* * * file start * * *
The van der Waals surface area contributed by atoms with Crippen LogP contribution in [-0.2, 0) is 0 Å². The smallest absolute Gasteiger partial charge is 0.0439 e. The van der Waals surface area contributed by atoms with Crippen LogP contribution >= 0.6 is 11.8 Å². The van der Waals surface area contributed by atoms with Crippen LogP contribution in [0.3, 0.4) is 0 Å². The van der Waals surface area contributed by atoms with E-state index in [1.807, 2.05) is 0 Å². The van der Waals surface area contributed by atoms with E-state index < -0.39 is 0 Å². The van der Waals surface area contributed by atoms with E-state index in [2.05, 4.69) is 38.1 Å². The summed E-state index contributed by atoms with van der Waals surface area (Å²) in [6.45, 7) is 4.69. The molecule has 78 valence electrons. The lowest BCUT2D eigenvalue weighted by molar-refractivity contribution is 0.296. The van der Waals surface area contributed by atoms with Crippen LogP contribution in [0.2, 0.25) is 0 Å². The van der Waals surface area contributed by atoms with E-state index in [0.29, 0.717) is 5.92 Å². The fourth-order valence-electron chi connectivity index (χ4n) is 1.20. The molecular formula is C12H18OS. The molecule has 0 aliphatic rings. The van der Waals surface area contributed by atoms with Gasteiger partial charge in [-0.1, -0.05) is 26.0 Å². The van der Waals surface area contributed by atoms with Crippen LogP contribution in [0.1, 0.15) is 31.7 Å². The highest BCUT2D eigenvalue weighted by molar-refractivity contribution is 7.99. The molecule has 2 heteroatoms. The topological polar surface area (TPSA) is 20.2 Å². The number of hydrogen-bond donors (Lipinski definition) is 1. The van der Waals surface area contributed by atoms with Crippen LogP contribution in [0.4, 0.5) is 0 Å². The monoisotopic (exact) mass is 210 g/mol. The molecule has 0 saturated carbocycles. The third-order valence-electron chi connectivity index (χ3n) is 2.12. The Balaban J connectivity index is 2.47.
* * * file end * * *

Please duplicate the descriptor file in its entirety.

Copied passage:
The van der Waals surface area contributed by atoms with Crippen LogP contribution in [-0.2, 0) is 0 Å². The smallest absolute Gasteiger partial charge is 0.0439 e. The van der Waals surface area contributed by atoms with Crippen LogP contribution >= 0.6 is 11.8 Å². The van der Waals surface area contributed by atoms with Crippen LogP contribution in [0.3, 0.4) is 0 Å². The van der Waals surface area contributed by atoms with E-state index in [1.807, 2.05) is 0 Å². The van der Waals surface area contributed by atoms with E-state index < -0.39 is 0 Å². The van der Waals surface area contributed by atoms with E-state index in [2.05, 4.69) is 38.1 Å². The summed E-state index contributed by atoms with van der Waals surface area (Å²) in [6.45, 7) is 4.69. The molecule has 78 valence electrons. The lowest BCUT2D eigenvalue weighted by molar-refractivity contribution is 0.296. The van der Waals surface area contributed by atoms with Crippen LogP contribution in [0.2, 0.25) is 0 Å². The van der Waals surface area contributed by atoms with E-state index in [0.29, 0.717) is 5.92 Å². The fourth-order valence-electron chi connectivity index (χ4n) is 1.20. The molecular formula is C12H18OS. The molecule has 0 aliphatic rings. The van der Waals surface area contributed by atoms with Gasteiger partial charge in [-0.1, -0.05) is 26.0 Å². The van der Waals surface area contributed by atoms with Crippen LogP contribution in [0.1, 0.15) is 31.7 Å². The highest BCUT2D eigenvalue weighted by molar-refractivity contribution is 7.99. The molecule has 2 heteroatoms. The topological polar surface area (TPSA) is 20.2 Å². The number of hydrogen-bond donors (Lipinski definition) is 1. The van der Waals surface area contributed by atoms with Crippen LogP contribution in [0.4, 0.5) is 0 Å². The monoisotopic (exact) mass is 210 g/mol. The molecule has 0 saturated carbocycles. The third-order valence-electron chi connectivity index (χ3n) is 2.12. The Balaban J connectivity index is 2.47.